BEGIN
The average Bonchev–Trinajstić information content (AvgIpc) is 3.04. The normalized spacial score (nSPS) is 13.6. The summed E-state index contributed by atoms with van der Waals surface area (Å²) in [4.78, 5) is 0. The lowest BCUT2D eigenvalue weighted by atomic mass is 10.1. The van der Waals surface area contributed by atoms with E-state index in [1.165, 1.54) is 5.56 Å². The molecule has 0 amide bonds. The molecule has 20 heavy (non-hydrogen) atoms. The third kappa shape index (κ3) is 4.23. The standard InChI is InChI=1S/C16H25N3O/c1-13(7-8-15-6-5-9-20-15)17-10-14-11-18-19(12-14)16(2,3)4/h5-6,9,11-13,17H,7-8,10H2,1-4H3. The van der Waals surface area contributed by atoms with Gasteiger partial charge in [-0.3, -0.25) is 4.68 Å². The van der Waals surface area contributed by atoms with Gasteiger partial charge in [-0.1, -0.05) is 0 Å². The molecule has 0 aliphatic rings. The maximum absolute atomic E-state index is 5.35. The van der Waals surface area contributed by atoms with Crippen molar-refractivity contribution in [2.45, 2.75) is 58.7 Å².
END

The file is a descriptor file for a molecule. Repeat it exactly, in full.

The average Bonchev–Trinajstić information content (AvgIpc) is 3.04. The normalized spacial score (nSPS) is 13.6. The summed E-state index contributed by atoms with van der Waals surface area (Å²) in [4.78, 5) is 0. The lowest BCUT2D eigenvalue weighted by atomic mass is 10.1. The van der Waals surface area contributed by atoms with E-state index in [1.165, 1.54) is 5.56 Å². The molecule has 0 amide bonds. The molecule has 20 heavy (non-hydrogen) atoms. The third kappa shape index (κ3) is 4.23. The standard InChI is InChI=1S/C16H25N3O/c1-13(7-8-15-6-5-9-20-15)17-10-14-11-18-19(12-14)16(2,3)4/h5-6,9,11-13,17H,7-8,10H2,1-4H3. The van der Waals surface area contributed by atoms with Gasteiger partial charge in [-0.3, -0.25) is 4.68 Å². The van der Waals surface area contributed by atoms with Gasteiger partial charge in [-0.1, -0.05) is 0 Å². The molecule has 0 aliphatic rings. The maximum absolute atomic E-state index is 5.35. The van der Waals surface area contributed by atoms with Crippen molar-refractivity contribution in [2.45, 2.75) is 58.7 Å².